Augmented reality and B2B Retail industry

How companies are revamping their sales in B2B retail using augmented reality?

A detailed look into the impact of augmented reality and virtual reality on the retail sales sector.

For most of us, augmented reality, or AR, is a concept limited to the gaming industry. With the famous game Pokemon Go, the term was largely thrust into the mainstream in 2016. The mobile AR app had 45 million users at its peak, making it the fastest mobile game to gross $100 million (along with four other Guinness World Records). Its use of technology, however, has had the greatest cultural impact. While Pokemon Go made augmented reality a household term, its capabilities go far beyond entertainment. When it comes to Augmented reality in retail structure, as a consumer you may not have set foot in a physical store other than supermarkets, as many people do for months. Of course, this does not imply that no purchases have been made during this time. As a result of the pandemic, e-commerce has exploded, with shoppers turning to the internet instead of going to stores. We can see that the use of augmented reality technology in retail has been able to provide a unique and immersive shopping experience, in addition to simply online shopping. While the use of augmented reality has grown in recent years, the pandemic’s impact has created a once-in-a-lifetime opportunity for AR retail to thrive.

AR has been used for commercial purposes since 2008, when it was combined with a printed magazine advertisement for the BMW mini, according to the Harvard Business Review. When the ad was held up to a computer camera, an on-screen car appeared, which users could control by moving the ad. This may not seem significant now, given the prevalence of Instagram filters in most of our daily lives, but it was groundbreaking at the time. Since then, augmented reality experiences have become a popular way to improve consumer decision-making and purchasing experiences, even in the B2B world.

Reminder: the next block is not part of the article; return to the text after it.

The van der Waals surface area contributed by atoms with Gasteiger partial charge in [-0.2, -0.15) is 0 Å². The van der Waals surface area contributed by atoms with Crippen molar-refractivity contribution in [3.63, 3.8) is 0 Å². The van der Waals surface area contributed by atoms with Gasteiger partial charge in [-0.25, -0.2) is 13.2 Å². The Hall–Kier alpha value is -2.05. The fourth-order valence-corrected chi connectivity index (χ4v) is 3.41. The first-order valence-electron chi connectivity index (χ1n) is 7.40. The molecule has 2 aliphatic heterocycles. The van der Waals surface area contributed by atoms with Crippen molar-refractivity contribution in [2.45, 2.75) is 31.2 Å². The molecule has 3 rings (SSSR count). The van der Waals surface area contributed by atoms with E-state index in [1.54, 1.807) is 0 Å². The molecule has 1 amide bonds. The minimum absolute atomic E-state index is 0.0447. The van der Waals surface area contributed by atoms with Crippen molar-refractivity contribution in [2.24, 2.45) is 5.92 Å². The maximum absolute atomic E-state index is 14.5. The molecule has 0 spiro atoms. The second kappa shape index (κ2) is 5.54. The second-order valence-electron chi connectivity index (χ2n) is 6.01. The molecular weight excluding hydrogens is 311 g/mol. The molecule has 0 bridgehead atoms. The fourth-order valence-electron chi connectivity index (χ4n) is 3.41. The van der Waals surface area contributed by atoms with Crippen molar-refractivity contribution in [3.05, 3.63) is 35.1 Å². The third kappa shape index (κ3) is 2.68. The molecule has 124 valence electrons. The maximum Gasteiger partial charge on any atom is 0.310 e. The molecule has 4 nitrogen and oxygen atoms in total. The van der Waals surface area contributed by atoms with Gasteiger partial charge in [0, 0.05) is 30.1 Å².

Virtual reality and the Retail industry

Virtual reality retail experiences are changing the way people purchase in stores. There is huge potential to grow into virtual settings, with the global augmented reality/virtual reality (AR/VR) market anticipated to reach 1.6 billion by 2021. Both shops and customers benefit from creating a virtual shopping experience. It has the potential to lower overall operating expenses and provide immersive experiences for customers to test out and modify before purchasing.

A famous example would be the brand “Kellogg”. When Kellogg intended to introduce their new Pop-Tarts Bites product in 2019, they teamed up with Accenture and Qualcomm to develop a virtual reality (VR) solution to assist them to figure out where to put it on the shelves. The IT companies collaborated to develop a lifelike virtual supermarket, replete with aisles, shelves, and products, where focus group participants could “shop” using virtual reality headsets and an innovative eye-tracking analytics system.

 Let’s list 3 famous places where Augmented reality is paving its way with B2B retail market industry:

  • IKEA

Customers can use apps like IKEA Place to see how different pieces of furniture would look in their homes. Customers can use this augmented reality mobile app to “put” items of furniture in a room to gain a feel of their dimensions in relation to the area and surrounding goods, rather than purchasing improperly sized items and returning them when they do not fit in a room. These apps were developed before the Covid-19 pandemic and the ensuing lockdowns, but they are ideal for this situation. Customers can buy furniture online with greater confidence when they are unable to see it in person at a real store. Furthermore, ‘test, before you buy, helps to lower the number of returns, which, regardless of lockup restrictions, can be an onerous process for large or cumbersome furniture.


With its new ‘interactive commercials,’ the large video-sharing site, which is one of the top digital marketing trend predictions for 2021 (Think With Google), sees the potential in AR. Users can visually try on makeup while watching video content like product evaluations on YouTube’s AR Beauty Try-On. MAC is the first company to test this, with approximately 30% of customers using the function.


The VW T-Cross, which premiered in grand style at the 2018 Sao Paulo Auto Show, was Volkswagen’s largest launch in 2018. The fact that it wouldn’t be available in dealerships until April posed the biggest hurdle. As a result, a quick strategy was needed to keep expectations high during the five months of waiting. With this in mind, Volkswagen developed Volkswagen AR, an augmented reality software that allows users to examine a 1:1 scale reproduction of the car’s interior and exterior elements in great detail. People were able to see new models before they were released on the market, which helped them acquire sales.